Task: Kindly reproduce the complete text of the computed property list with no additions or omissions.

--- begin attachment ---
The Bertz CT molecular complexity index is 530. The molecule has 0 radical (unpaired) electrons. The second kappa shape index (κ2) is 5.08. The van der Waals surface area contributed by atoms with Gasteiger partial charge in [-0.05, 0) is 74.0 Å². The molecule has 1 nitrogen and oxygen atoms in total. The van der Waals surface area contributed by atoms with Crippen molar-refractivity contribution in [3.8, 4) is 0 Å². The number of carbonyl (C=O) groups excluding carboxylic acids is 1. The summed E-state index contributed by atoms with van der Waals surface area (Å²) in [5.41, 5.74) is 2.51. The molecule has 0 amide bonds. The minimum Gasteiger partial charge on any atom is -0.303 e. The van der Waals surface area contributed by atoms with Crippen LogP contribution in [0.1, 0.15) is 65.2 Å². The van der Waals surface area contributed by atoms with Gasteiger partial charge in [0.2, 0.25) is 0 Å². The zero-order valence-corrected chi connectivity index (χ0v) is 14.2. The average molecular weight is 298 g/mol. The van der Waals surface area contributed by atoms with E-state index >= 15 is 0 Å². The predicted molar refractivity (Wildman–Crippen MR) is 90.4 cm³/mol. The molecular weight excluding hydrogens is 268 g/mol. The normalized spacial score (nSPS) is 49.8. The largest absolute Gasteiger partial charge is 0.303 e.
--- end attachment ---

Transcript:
The Bertz CT molecular complexity index is 530. The molecule has 0 radical (unpaired) electrons. The second kappa shape index (κ2) is 5.08. The van der Waals surface area contributed by atoms with Gasteiger partial charge in [-0.05, 0) is 74.0 Å². The molecule has 1 nitrogen and oxygen atoms in total. The van der Waals surface area contributed by atoms with Crippen molar-refractivity contribution in [3.8, 4) is 0 Å². The number of carbonyl (C=O) groups excluding carboxylic acids is 1. The summed E-state index contributed by atoms with van der Waals surface area (Å²) in [5.41, 5.74) is 2.51. The molecule has 0 amide bonds. The minimum Gasteiger partial charge on any atom is -0.303 e. The van der Waals surface area contributed by atoms with Crippen LogP contribution in [0.1, 0.15) is 65.2 Å². The van der Waals surface area contributed by atoms with Gasteiger partial charge in [0.2, 0.25) is 0 Å². The zero-order valence-corrected chi connectivity index (χ0v) is 14.2. The average molecular weight is 298 g/mol. The van der Waals surface area contributed by atoms with E-state index >= 15 is 0 Å². The predicted molar refractivity (Wildman–Crippen MR) is 90.4 cm³/mol. The molecular weight excluding hydrogens is 268 g/mol. The normalized spacial score (nSPS) is 49.8. The largest absolute Gasteiger partial charge is 0.303 e.